The U.S. economy slowed sharply over the summer, expanding at less than half the rate of the second quarter as the pace of economic activity eased almost across the board.
Total economic output, also known as gross domestic product, increased at a 1.5 percent annual rate from July through September, the Commerce Department said Thursday. The economy grew at a 3.9 percent annual rate from April through June.
Economists had expected growth to slow amid global economic trouble, but the closely watched figure — the first of three government estimates of third-quarter growth — was less than the 1.7 percent that analysts had forecast.
Solid consumer spending helped keep the economy from slipping further. Still, the 3.2 percent increase in personal consumption expenditures was down from 3.6 percent in the second quarter.
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Businesses cut back heavily on their inventories, which was a major drag on economic growth. Such a reduction, though, usually is followed by inventory build-up and is a reason why the economy is expected to rebound in the fourth quarter.
Aside from the inventory drop, the report was solid, said Ian Shepherdson, chief economist at Pantheon Macroeconomics. He forecast the economy would bounce back to about 3 percent growth in the final quarter of the year.
Overall private investment decreased at a 5.6 percent rate in the third quarter after increasing 5 percent the previous quarter. The decline was driven by a drop in spending on nonresidential structures, such as oil-drilling rigs.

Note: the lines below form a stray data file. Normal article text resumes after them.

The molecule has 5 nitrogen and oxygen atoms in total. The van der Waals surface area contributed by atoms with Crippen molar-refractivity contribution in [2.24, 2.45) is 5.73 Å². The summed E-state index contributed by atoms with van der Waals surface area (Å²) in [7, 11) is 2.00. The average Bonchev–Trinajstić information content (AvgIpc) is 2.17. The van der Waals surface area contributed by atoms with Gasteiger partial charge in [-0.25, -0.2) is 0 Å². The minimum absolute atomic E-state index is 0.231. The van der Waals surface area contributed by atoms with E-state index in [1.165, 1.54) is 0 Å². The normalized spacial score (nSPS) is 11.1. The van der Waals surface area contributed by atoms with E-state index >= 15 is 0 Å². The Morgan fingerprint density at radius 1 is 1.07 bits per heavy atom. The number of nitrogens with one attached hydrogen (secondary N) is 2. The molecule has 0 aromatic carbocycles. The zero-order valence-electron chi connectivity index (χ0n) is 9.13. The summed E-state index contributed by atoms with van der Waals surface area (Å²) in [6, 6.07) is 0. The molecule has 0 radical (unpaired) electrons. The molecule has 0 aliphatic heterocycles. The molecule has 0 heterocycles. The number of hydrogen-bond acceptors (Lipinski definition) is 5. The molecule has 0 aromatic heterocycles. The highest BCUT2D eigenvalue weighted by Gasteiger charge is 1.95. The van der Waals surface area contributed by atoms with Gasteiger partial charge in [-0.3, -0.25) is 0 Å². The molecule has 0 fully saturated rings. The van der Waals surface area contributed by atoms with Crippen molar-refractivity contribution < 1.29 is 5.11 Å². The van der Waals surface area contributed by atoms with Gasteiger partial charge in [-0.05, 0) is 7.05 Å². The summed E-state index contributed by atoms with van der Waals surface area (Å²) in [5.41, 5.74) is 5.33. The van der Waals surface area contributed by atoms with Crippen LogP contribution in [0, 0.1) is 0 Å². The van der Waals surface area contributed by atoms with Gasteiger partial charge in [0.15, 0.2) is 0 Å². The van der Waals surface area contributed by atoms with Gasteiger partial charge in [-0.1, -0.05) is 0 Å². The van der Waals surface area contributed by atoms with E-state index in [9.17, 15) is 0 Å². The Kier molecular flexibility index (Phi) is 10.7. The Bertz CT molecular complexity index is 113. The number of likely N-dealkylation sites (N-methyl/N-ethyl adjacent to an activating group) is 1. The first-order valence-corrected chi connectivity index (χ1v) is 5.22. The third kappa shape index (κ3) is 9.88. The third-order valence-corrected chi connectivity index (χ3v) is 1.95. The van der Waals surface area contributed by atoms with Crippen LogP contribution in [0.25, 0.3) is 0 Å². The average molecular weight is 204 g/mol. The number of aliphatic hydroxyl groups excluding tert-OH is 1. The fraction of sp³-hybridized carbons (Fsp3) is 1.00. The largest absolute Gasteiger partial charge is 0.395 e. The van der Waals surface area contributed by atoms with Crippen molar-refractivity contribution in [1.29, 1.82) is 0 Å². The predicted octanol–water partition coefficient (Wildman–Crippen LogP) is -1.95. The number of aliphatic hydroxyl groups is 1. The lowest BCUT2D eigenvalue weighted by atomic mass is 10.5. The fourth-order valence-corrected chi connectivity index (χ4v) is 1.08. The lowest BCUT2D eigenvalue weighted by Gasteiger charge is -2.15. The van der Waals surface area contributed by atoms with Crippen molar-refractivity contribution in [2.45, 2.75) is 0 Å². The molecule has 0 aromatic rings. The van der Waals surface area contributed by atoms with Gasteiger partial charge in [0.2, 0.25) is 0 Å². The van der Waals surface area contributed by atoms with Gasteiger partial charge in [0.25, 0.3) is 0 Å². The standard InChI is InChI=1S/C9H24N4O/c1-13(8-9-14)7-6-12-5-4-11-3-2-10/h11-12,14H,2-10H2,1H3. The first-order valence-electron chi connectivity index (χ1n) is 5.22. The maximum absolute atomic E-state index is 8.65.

A measure of business investment increased 2.1 percent, down from 4.1 percent in the second quarter.
Hurt by the strong U.S. dollar, exports grew 1.9 percent in the third quarter. That was down from a 5.1 percent increase the previous quarter.
The pace of government spending also declined, hurt by a cutback in defense expenditures. Government spending increased 1.7 percent in the third quarter after a 2.6 percent increase in the previous quarter.
Continued concern about the health of the U.S. economy led Federal Reserve policymakers on Wednesday to vote to keep their benchmark short-term interest rate near zero, though they hinted a hike could come in December.
In their policy statement, central bank officials noted job growth slowed in September. However, they said household spending and business investment were increasing at solid rates, and indicated that their worries had eased about the effects of a global slowdown on the U.S. economy.